It was an abode of darkness, enormous, without sonority. Feeble currents of air, passing on our faces, gave us a feeling of being in the open air on a night more black than any known night had been before. One's voice lost itself in there without resonarice, as if on a plain; the smoke of our blaze drove aslant, scintillating with red sparks, and went trailing afar, as if under the clouds of a starless sky. Ultimately, it must have escaped through some imperceptible crevices in the roof of rock. In one place, only, the light of the fire illuminated a small part of the rugged wall, where the shadows of our bodies would surge up, repeating our movements, and suddenly be gone from our side. Everywhere -Ise, pressing upon the reflection of the flames, the blind darkness of the vault might have extended away for miles and miles.
Castro thought it probable. He made me observe the incline of the floor. It sloped down deep and far. For miles, no doubt. Nobody could tell; no one had seen the end of it. This cavern had been known of old. This brushwood, these dead leaves, that would make a couch for her Excellency, had been stored for years —perhaps by men who had died long ago. Look at the dry rot. These large piles of branches were found stacked up when he first beheld this place. Caramba! What toil! What fatigue! Let us thank the saints, however.
Nevertheless, he shook his head at the strangeness of it. His cloak, spread out wide, was drying in the light, while he busied himself with his hat, turning it before the blaze in both hands, tenderly; and his tight little figure, lit up in front from head to foot, steamed from every limb. His round, plump shoulders and gray shock head smoked quietly at the top. Suddenly, the fine mesh of wrinkles on his face ran together, shrinking like a torn cobweb; a spasmodic sound, quite new to me, was heard. He had laughed.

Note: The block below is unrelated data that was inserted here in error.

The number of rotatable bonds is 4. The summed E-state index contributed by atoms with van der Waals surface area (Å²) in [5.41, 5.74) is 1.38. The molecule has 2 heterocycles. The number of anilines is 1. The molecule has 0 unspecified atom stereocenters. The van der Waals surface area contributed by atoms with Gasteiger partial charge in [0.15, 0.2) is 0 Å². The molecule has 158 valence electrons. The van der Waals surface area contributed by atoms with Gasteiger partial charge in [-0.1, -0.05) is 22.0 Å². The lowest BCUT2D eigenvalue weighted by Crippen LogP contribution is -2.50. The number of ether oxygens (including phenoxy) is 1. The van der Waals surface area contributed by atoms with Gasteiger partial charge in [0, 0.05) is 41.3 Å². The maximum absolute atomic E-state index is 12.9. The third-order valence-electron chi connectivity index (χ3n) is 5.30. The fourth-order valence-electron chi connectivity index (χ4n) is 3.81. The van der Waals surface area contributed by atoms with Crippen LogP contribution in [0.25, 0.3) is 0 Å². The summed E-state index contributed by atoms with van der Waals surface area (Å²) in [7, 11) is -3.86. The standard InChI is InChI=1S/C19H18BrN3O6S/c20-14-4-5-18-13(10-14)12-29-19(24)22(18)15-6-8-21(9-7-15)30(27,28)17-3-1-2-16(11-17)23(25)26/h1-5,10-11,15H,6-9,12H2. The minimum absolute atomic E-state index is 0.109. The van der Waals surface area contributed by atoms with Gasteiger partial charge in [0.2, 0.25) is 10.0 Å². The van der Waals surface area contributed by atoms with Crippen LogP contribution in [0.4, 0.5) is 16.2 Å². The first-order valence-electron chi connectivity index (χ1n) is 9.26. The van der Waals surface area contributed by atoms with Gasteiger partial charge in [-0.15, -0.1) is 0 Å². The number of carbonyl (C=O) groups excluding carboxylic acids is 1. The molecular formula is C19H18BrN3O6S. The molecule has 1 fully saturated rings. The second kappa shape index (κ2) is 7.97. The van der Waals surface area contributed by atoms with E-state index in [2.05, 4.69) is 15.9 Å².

The warmth of the fire had penetrated our chilled bodies with a feeling of comfort and repose. Williams' flask was empty; and this was a new Castro, mellowed, discoursive, almost genial. It was obvious to me that, had it not been for him, we two, lost and wandering in the storm, should have died from exposure and exhaustion—from some accident, perhaps. On the other hand I had indubitably saved his life, and he had already thanked me in highflown language; very grave, but exaggerating the horrors of his danger, as a woman might have done for the better expression of gratitude. He had been greatly shocked. Spaniards, as a race, have never, for all their conquests, been on intimate terms with the sea. As individuals I have often observed in them, especially in the lower classes, a sort of dread, a dislike of salt water, mingled with contempt and fear.